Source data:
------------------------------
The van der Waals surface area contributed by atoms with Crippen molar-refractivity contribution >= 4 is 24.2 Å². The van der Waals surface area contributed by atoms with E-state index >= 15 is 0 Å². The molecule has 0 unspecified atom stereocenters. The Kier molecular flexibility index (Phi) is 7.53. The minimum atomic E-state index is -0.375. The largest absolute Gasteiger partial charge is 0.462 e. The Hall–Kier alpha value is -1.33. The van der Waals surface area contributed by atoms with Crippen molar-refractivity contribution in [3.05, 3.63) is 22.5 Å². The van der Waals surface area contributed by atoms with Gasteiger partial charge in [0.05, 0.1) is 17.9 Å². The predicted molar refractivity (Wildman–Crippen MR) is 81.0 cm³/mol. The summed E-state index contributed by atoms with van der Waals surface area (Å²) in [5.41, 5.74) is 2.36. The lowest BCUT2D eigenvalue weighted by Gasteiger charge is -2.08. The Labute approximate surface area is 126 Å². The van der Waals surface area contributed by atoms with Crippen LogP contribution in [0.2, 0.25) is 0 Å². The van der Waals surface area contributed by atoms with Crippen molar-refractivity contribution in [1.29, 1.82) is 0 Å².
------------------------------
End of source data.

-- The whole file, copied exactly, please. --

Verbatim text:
The van der Waals surface area contributed by atoms with Crippen molar-refractivity contribution >= 4 is 24.2 Å². The van der Waals surface area contributed by atoms with E-state index >= 15 is 0 Å². The molecule has 0 unspecified atom stereocenters. The Kier molecular flexibility index (Phi) is 7.53. The minimum atomic E-state index is -0.375. The largest absolute Gasteiger partial charge is 0.462 e. The Hall–Kier alpha value is -1.33. The van der Waals surface area contributed by atoms with Crippen molar-refractivity contribution in [3.05, 3.63) is 22.5 Å². The van der Waals surface area contributed by atoms with Gasteiger partial charge in [0.05, 0.1) is 17.9 Å². The predicted molar refractivity (Wildman–Crippen MR) is 81.0 cm³/mol. The summed E-state index contributed by atoms with van der Waals surface area (Å²) in [5.41, 5.74) is 2.36. The lowest BCUT2D eigenvalue weighted by Gasteiger charge is -2.08. The Labute approximate surface area is 126 Å². The van der Waals surface area contributed by atoms with Crippen LogP contribution in [0.2, 0.25) is 0 Å². The van der Waals surface area contributed by atoms with Crippen molar-refractivity contribution in [1.29, 1.82) is 0 Å².